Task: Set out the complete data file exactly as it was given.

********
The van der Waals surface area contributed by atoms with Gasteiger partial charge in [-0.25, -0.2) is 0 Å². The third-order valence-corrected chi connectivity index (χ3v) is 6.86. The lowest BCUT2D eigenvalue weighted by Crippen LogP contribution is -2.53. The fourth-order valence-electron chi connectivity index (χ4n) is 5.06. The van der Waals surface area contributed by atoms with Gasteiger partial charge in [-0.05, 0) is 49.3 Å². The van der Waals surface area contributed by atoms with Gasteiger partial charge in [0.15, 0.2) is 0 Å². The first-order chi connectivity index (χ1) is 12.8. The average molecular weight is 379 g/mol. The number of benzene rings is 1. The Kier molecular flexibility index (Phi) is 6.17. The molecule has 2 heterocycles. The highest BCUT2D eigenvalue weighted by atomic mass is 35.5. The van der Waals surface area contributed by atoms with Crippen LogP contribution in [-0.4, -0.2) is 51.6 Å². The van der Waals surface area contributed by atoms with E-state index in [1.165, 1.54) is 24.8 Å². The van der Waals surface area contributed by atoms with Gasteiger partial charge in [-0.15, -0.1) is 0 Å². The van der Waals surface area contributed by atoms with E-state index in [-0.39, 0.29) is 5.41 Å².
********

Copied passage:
The van der Waals surface area contributed by atoms with Gasteiger partial charge in [-0.25, -0.2) is 0 Å². The third-order valence-corrected chi connectivity index (χ3v) is 6.86. The lowest BCUT2D eigenvalue weighted by Crippen LogP contribution is -2.53. The fourth-order valence-electron chi connectivity index (χ4n) is 5.06. The van der Waals surface area contributed by atoms with Gasteiger partial charge in [-0.05, 0) is 49.3 Å². The van der Waals surface area contributed by atoms with Gasteiger partial charge in [0.15, 0.2) is 0 Å². The first-order chi connectivity index (χ1) is 12.8. The average molecular weight is 379 g/mol. The number of benzene rings is 1. The Kier molecular flexibility index (Phi) is 6.17. The molecule has 2 heterocycles. The highest BCUT2D eigenvalue weighted by atomic mass is 35.5. The van der Waals surface area contributed by atoms with Crippen LogP contribution in [-0.4, -0.2) is 51.6 Å². The van der Waals surface area contributed by atoms with E-state index in [1.165, 1.54) is 24.8 Å². The van der Waals surface area contributed by atoms with Gasteiger partial charge in [-0.15, -0.1) is 0 Å². The van der Waals surface area contributed by atoms with E-state index in [-0.39, 0.29) is 5.41 Å².